In this edition of Soonish, we dive into the ancient tension in urban planning between the old and the new. Should we do everything we can to preserve the parts of the environment that connect us to our past? Or should we boldly remake that environment to support growth and innovation in the future? Is there a way to do both at once?
The episode approaches those questions through the story of two bridges. One is the Longfellow Bridge, the 110-year-old, European-style steel arch bridge that carries cars and Red Line subway trains over the Charles River between Cambridge and Boston. The other is the Zakim Bridge, a modern concrete-and-steel cable-stay bridge that soars over the Charles just a mile downstream.
Both are iconic structures familiar to all Bostonians. But they’ve come to represent very different sets of ideas.
With its striking design, the Zakim Bridge still looks like it arrived from the future via time warp, even 15 years after its completion. It presents drivers with a grand entrance to Boston as they swoop down toward the city on Interstate 93 and dip underground into the Central Artery tunnel.
“I think the Zakim Bridge gave Boston a new image, like a cool city, a high-tech city with all these things to it,” says Miguel Rosales. He’s the Boston-based bridge architect who proposed a cable-stay bridge as a fitting punctuation mark for the north end of Boston’s massive Big Dig, and then helped to design it.
Meanwhile, the Longfellow Bridge represents Boston’s rich architectural and literary history. It was the first grand European-style bridge in North American, and after it opened it was renamed in honor Henry Wadsworth Longfellow, perhaps the 19th century’s most famous American poet.
But it also represents bother, delay, bureaucracy and the crushing costs of deferred maintenance.
After a century of decay, the Longfellow is in the midst of an expensive rehabilitation project. That effort is about two years behind schedule, thanks in large part to historical preservation regulations that forced contractors to revive obsolete construction techniques like hot riveting. The bridge is expected to reopen sometime in 2018. And in the end the price tag for fixing the Longfellow will be more than twice that for building the Zakim.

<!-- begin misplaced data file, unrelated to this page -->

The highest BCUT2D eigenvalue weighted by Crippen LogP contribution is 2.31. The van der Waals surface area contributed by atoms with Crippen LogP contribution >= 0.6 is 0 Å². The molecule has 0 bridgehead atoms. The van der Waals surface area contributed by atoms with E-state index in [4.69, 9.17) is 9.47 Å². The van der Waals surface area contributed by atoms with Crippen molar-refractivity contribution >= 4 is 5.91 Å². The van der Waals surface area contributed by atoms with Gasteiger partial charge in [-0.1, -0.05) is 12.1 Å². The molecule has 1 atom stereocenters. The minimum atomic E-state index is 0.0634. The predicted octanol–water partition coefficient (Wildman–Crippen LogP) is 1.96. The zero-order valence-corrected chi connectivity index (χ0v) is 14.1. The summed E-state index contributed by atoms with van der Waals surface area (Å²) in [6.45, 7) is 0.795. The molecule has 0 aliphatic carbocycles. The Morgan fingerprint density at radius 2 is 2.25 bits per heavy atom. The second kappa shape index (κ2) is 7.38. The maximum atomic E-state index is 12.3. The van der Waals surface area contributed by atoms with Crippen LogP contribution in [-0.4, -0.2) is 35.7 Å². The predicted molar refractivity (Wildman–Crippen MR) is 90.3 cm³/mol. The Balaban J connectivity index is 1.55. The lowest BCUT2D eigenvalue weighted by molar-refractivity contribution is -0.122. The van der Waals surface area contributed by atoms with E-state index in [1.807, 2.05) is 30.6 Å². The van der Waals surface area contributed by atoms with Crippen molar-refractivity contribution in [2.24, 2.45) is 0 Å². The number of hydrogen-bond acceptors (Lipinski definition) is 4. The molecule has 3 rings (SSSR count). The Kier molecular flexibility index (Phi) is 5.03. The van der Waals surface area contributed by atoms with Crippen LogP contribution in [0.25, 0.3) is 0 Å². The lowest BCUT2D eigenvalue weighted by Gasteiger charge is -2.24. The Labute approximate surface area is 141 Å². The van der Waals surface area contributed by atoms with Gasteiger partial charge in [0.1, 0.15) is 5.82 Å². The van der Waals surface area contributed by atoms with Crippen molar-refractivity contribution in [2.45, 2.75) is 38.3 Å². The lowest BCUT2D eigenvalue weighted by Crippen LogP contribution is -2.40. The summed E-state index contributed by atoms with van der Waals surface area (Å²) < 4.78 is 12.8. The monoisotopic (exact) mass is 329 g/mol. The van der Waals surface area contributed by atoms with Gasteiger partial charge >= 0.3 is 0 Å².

Which brings up an obvious question: Wouldn’t it have been cheaper and more effective to tear down the Longfellow Bridge and start over?
Tom Keane, a writer and former Boston city councilor, voices that point in the podcast. “We could have built a great, cool bridge across the Charles here to replace the Longfellow Bridge and it would become the symbol of Boston for the future, rather than Boston for the past,” Keane argues.
But that option was never seriously discussed — partly because the Longfellow Bridge is on the National Register of Historic Places, and partly because its “Salt and Pepper” towers are such a familiar part of the city’s skyline.
“It would have been very hard to demolish it, because it is loved by so many people,” says Rosales, who was also the architect of record for the Longfellow restoration project. “That would have been a big, big controversy.”
So, the state government that’s restoring the old, undersized Longfellow Bridge at fantastic expense is the same state government that conjured the futuristic Zakim Bridge into existence. Clearly, the impulse to preserve and the impulse to innovate can coexist, though sometimes uneasily. In the show, we delve into those conflicting impulses, and we also go to San Francisco to hear how one arts organization is using technology to get people to think differently about its own main thoroughfare, Market Street.
*[This podcast was originally featured by Soonish.]
The views expressed in this article are the author’s own and do not necessarily reflect Fair Observer’s editorial policy.
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